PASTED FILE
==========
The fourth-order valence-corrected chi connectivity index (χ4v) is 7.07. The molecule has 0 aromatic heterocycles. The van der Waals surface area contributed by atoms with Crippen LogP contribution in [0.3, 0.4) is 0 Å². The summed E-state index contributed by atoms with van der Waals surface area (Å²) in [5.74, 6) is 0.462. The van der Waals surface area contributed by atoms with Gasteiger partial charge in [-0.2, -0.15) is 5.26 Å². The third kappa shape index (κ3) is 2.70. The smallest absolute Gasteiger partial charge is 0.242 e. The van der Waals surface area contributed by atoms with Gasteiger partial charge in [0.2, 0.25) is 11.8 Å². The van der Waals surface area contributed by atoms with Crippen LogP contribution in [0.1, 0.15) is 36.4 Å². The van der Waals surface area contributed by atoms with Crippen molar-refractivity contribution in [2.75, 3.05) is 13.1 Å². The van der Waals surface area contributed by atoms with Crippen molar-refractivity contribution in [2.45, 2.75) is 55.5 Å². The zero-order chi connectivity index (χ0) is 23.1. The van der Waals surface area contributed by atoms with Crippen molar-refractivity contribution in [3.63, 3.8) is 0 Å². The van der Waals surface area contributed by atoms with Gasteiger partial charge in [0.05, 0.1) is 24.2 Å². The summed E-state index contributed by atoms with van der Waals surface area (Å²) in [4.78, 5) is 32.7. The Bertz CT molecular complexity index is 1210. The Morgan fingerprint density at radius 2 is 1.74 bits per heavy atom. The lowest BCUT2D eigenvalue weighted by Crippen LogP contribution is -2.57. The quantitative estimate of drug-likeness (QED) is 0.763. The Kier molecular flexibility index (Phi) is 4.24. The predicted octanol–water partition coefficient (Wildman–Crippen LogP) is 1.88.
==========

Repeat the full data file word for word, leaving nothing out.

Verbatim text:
The fourth-order valence-corrected chi connectivity index (χ4v) is 7.07. The molecule has 0 aromatic heterocycles. The van der Waals surface area contributed by atoms with Crippen LogP contribution in [0.3, 0.4) is 0 Å². The summed E-state index contributed by atoms with van der Waals surface area (Å²) in [5.74, 6) is 0.462. The van der Waals surface area contributed by atoms with Gasteiger partial charge in [-0.2, -0.15) is 5.26 Å². The third kappa shape index (κ3) is 2.70. The smallest absolute Gasteiger partial charge is 0.242 e. The van der Waals surface area contributed by atoms with Gasteiger partial charge in [0.2, 0.25) is 11.8 Å². The van der Waals surface area contributed by atoms with Crippen LogP contribution in [0.1, 0.15) is 36.4 Å². The van der Waals surface area contributed by atoms with Crippen molar-refractivity contribution in [2.75, 3.05) is 13.1 Å². The van der Waals surface area contributed by atoms with Crippen molar-refractivity contribution in [2.45, 2.75) is 55.5 Å². The zero-order chi connectivity index (χ0) is 23.1. The van der Waals surface area contributed by atoms with Crippen molar-refractivity contribution in [3.63, 3.8) is 0 Å². The van der Waals surface area contributed by atoms with Gasteiger partial charge in [0.05, 0.1) is 24.2 Å². The summed E-state index contributed by atoms with van der Waals surface area (Å²) in [4.78, 5) is 32.7. The Bertz CT molecular complexity index is 1210. The Morgan fingerprint density at radius 2 is 1.74 bits per heavy atom. The lowest BCUT2D eigenvalue weighted by Crippen LogP contribution is -2.57. The quantitative estimate of drug-likeness (QED) is 0.763. The Kier molecular flexibility index (Phi) is 4.24. The predicted octanol–water partition coefficient (Wildman–Crippen LogP) is 1.88.